CD reviews: Hanson, Kanye West, Rick Moranis
Wednesday, June 26, 2013
Remember Hanson? The kid band who scored a big hit back in 1997 with “MMMBop”?
That ridiculously catchy slab of bubble gum pop put the Tulsa, Okla., trio of brothers on the map, and a lot of people expected Hanson to simply fade away after that.
A funny thing happened, though; Hanson stuck around to play the showbiz game, and I’ll be darned if they weren’t pretty good at it.
As the boys grew into adults, they weren’t becoming superstars, but they were writing and recording enough good music to stay relevant, which is not an easy thing to do in this age of zero attention span.
The band’s 2010 single “Thinking ‘Bout Somethin’ ” was particularly catchy.
Now, Hanson has returned with yet another collection of songs, and once again Isaac, Taylor and Zac have turned in a solid album of songs that hit musical styles ranging from R&B to power pop.
The opening tune, “Fired Up,” aims to get the listener just what the title implies with it’s aggressive guitar riffs.
Later in the album, the boys demonstrate the talent that has allowed them to remain relevant on tracks such as “Get the Girl Back” and “Cut Right Through Me.”
The best track on the album is “Juliet,” and listening to it one has to wonder what mix of Maroon 5, Billy Joel and Harry Nilsson the boys had on shuffle on their iPods.
Whatever the case, Hanson has moved way past that initial pop hit and has crafted a genuinely great album of music. Take a listen and tell me I’m wrong.
Key Tracks: “Fired Up,” “Get the Girl Back,” “Juliet”
With a few notable exceptions, the best hip-hop artists have always been the ones with the biggest egos.
When the lyrics are front and center, one almost has to have a continent-size ego to properly put forth the expected image.
In today’s rap world, no one has a bigger ego than Kanye West.
He’s unstable, he’s outspoken, he’s frequently rude and confrontational.
He’s also a musical genius.
Past West albums such as “My Beautiful Dark Twisted Fantasy” and “Late Registration” have elevated rap music beyond any previous benchmark in terms of artistic originality.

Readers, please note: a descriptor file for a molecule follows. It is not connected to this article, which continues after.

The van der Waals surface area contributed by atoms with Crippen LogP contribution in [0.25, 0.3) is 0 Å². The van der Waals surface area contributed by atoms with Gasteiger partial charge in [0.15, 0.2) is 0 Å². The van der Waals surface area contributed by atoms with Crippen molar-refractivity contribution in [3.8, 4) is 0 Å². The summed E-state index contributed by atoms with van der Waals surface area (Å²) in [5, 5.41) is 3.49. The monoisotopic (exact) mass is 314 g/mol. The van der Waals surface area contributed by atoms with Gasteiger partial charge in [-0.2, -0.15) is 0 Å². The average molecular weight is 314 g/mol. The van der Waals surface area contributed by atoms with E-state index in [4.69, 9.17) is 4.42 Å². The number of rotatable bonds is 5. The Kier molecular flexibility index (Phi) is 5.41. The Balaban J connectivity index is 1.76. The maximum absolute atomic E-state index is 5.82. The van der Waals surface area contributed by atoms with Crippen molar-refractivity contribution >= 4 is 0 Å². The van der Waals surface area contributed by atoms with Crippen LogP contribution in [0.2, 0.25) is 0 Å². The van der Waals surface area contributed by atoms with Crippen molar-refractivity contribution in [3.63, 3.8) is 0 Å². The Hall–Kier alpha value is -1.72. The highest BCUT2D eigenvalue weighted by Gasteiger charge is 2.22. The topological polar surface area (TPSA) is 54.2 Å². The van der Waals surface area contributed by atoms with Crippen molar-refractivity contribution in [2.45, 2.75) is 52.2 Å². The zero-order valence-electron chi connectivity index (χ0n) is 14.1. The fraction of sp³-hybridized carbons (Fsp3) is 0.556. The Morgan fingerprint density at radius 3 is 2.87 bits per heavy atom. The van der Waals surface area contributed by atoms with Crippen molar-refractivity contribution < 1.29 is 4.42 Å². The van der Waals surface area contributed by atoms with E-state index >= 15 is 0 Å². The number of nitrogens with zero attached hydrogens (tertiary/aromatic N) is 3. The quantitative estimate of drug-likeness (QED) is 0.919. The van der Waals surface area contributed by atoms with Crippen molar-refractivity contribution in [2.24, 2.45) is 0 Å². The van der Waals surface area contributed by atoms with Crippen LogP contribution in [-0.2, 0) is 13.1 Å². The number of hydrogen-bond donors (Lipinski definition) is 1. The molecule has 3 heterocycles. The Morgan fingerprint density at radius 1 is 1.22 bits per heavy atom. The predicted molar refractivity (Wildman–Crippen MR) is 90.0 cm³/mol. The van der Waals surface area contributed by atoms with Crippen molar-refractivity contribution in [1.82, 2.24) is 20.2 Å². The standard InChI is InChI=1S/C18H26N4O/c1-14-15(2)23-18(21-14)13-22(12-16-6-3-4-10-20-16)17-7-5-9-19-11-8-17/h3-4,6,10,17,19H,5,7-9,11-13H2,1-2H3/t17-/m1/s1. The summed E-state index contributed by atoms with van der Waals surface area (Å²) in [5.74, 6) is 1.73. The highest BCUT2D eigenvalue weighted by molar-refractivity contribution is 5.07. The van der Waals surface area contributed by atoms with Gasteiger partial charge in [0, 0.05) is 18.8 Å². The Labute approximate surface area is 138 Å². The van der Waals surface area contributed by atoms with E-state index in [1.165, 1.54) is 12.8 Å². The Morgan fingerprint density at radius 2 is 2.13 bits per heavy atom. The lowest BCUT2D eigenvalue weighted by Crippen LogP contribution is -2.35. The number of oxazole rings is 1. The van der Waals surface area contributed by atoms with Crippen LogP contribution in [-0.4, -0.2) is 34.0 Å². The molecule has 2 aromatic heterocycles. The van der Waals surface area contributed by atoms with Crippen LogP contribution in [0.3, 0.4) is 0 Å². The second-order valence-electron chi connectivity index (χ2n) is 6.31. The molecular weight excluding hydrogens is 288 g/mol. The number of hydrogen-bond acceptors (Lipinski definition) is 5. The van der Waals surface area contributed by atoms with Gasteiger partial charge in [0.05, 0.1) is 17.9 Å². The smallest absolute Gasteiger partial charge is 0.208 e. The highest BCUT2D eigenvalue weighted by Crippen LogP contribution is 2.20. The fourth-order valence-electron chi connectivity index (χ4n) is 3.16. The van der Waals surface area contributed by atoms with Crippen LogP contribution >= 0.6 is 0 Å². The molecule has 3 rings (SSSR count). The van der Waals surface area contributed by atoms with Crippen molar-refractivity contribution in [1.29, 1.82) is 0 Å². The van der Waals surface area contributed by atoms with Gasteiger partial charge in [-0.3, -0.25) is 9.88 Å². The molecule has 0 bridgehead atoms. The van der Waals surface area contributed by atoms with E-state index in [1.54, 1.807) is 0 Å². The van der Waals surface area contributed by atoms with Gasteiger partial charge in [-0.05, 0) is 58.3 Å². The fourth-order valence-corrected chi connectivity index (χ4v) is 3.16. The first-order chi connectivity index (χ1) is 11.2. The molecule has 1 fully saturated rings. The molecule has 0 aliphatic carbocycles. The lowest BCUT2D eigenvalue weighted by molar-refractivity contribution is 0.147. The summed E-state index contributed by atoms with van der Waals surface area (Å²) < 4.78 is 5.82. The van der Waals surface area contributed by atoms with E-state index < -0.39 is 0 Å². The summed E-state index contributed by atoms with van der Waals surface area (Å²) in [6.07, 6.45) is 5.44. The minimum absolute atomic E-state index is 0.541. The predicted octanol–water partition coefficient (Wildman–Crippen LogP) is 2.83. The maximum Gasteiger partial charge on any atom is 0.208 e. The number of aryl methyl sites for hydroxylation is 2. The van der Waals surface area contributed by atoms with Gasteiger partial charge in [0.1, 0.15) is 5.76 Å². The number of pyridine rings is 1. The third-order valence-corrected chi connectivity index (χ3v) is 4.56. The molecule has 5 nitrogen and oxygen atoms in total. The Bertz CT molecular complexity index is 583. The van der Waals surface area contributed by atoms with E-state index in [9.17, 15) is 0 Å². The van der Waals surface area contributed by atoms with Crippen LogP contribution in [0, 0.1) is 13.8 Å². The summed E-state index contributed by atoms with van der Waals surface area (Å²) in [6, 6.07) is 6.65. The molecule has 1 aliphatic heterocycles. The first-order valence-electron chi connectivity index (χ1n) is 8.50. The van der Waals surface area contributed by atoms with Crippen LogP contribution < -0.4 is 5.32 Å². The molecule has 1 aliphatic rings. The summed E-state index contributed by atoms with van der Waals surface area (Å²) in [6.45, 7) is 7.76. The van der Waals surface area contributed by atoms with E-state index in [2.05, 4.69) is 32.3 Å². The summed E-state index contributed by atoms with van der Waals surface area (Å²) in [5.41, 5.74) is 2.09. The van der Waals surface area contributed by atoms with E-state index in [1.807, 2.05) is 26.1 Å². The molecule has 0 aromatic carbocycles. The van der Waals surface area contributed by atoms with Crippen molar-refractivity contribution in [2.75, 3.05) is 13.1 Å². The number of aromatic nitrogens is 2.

On his latest effort, “Yeezus,” West is again swinging for the fences, dropping unorthodox samples and sounds into his songs and at times deconstructing the very definition of a rap song.
The biggest problem with “Yeezus,” though, is that West is so busy making the album sonically unique that he forgets the entire point of releasing an album of music: to entertain the listener.
The first great song doesn’t hit those listener’s ears until five tracks in. “Hold My Liquor” is classic Kanye, with the artist boasting in typical expletive-laden style over music that makes it sound like Daft Punk might have collaborated (they didn’t, although Justin Vernon of Bon Iver does show up on the track).
Prior to that song, we hear jarring electronic and industrial music inserted between lyrics that are misogynistic or worse. West at one point says that someone is “shakin’ like Parkinson’s.”
West’s mindset doesn’t change after “Hold My Liquor,” but the album does get better. Tracks such as “Blood On the Leaves” and “Send It Up” show that West is not prepared to sound like anyone else in hip-hop, or in any other music genre for that matter.
“Yeezus” is far from West’s best work, but he gets big points for making us all wonder what he’ll try next.
Key Tracks: “Hold My Liquor,” “Blood On The Leaves,” “Send It Up”
My Mother’s Brisket & Other Love Songs/Warner Bros.
Remember Rick Moranis?
At one time, the former SCTV cast member and one half of the McKenzie Brothers of “Strange Brew” fame was in just about every good ’80s Hollywood comedy (“Ghostbusters,” “Little Shop of Horrors,” “Spaceballs,” “Honey, I Shrunk the Kids”), but lately he’s been scarce on the silver screen.
As it turns out, Moranis retired from filmmaking after the death of his wife in the ’90s. In the meantime, the comedian has been trying his hand at musical comedy albums.
He released “The Agoraphobic Cowboy,” a collection of country-themed songs, in 2005.
Now, Moranis is back with “My Mother’s Brisket & Other Love Songs,” which trades out the cowboy angle for a collection of comedy tunes that explore Moranis’s Jewish heritage.
Using musical styles that include klezmer, bossa nova, folk and jazz, Moranis sings about everything from the titular brisket (“My Mother’s Brisket”) to May/December romances (“I’m Old Enough to Be Your Zaide”) to a belated Bar Mitzvah (“Belated Haftorah”).
This nonpracticing Gentile (me) was most amused by the one-two holiday punch of “I Can’t Help It, I Just Like Christmas” and “The Seven Days of Shiva.”
While he’s basically making fun of his religion, Moranis is at the same time quite reverent with the subject matter.
For fans used to seeing Moranis as Bob McKenzie, this album might take some getting used to, but it’s good to see this comedian staying busy at his trade.
Key Tracks: “My Mother’s Brisket,” “I Can’t Help It, I Just Like Christmas,” “The Seven Days of Shiva”
By Devin Grant